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New on the trend list: Outdoor hockey games and naming-rights feuds
Published October 22, 2001
In an industry where good ideas get copied as fast as some teams change quarterbacks, it doesn't take much to start a trend. Once an idea has been successful with one sports property, it's picked up quickly and repeated across the country.
Here are two recent newsworthy items to put on the sports business copy machine.
ORIGINAL IDEA: Michigan State staged an outdoor hockey game in Spartan Stadium and drew a Saturday night crowd of 74,554.
WHY IT WILL BE COPIED: Logistics of playing outdoor hockey in October aside, this type of staging could help hockey reach new fans at every level.
It has long been observed that the most compelling advertisement for hockey is seeing a live game. Unlike other sports that translate well for television, hockey is best appreciated not at home but rather in an arena where the speed and the skill of the sport are more evident.
Demonstrating the appeal of a live game, however, is a challenge. Tickets for NHL games are expensive and in many cities difficult to obtain. While some NHL clubs are fortunate to play to near-capacity crowds, it makes it difficult to expose the game to new fans.
The success of the MSU hockey game was due in small part to the novelty of outdoor hockey and the appeal of the opponent, the University of Michigan. But what made this idea a resounding success was that it allowed access to the game. There are many serious hockey fans in East Lansing who cannot get tickets to see the Spartans play in 6,470-seat Munn Ice Arena, where a sellout streak dates from 1985. And newer fans who were curious about the sport could attend the outdoor game at a small cost (tickets cost as little as $10).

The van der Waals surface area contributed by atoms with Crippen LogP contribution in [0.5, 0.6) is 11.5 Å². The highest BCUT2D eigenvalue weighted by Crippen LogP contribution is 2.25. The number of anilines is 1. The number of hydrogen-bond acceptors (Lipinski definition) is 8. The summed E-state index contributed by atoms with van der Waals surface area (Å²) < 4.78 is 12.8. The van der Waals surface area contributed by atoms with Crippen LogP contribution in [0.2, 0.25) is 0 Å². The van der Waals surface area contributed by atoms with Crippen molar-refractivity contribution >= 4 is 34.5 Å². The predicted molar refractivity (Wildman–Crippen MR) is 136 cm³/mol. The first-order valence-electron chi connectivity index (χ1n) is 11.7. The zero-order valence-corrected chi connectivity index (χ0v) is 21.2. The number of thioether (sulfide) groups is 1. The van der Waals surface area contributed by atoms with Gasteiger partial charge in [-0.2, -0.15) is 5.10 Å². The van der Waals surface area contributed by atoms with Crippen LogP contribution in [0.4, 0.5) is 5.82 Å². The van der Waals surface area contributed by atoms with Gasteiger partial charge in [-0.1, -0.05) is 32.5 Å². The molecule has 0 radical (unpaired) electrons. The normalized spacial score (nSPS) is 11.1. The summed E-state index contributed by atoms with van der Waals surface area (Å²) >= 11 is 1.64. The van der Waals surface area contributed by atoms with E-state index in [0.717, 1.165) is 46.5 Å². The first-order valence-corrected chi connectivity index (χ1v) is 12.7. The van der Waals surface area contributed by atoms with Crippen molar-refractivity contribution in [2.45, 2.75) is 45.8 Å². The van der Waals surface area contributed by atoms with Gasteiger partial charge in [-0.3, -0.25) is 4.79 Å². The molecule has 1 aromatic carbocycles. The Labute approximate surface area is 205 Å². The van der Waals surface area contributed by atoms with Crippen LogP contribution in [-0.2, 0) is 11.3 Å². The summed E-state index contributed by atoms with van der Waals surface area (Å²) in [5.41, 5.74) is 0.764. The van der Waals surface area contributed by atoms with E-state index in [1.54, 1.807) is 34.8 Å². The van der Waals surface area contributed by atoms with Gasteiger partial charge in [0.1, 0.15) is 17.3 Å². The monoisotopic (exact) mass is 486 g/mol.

It's not surprising that a Detroit Red Wings executive commented soon after the game that his team would look into playing games in the capacious Ford Field when it opens in 2002.
ORIGINAL IDEA: Lowe's Motor Speedway president threatens to tow NBC/TNT broadcast vehicles from the Charlotte-area track unless Lowe's name is included in on-air references.
WHY IT WILL BE COPIED: While future showdowns between venues and broadcasters probably won't involve tow trucks, this confrontation will likely be a seminal event in the wording of future naming-rights and broadcast contracts.
The conflict was settled before track President H.A. "Humpy" Wheeler towed the network trucks when Lowe's shifted enough advertising dollars to NBC sports programming to ensure on-air references to the track's full name. It is interesting to note that the pressure on NBC didn't come from Lowe's but from Wheeler, who brokered the naming-rights deal a few years ago.
The situation in Charlotte will serve as a case study that will make venues, sponsors and broadcasters even more careful of the wording in contracts.
Wheeler's position could certainly be understood. He was fighting for exposure that was a big part of what Lowe's expected when it signed the deal. In the past, broadcasters wouldn't quibble about mentioning the full name of a corporate-named venue, but the extremely tight advertising climate has put broadcasters in a less-than-generous mood.
As networks struggle to bring in ad dollars, they won't be too pleased with giving free mentions to companies that don't make ad buys during the broadcasts. The conflict in Charlotte will make all parties take another look at their contracts and assess their positions. With the future for ad spending looking bleak at best, this type of confrontation will undoubtedly occur again.
Alan Friedman (email@example.com) is the founder of Team Marketing Report.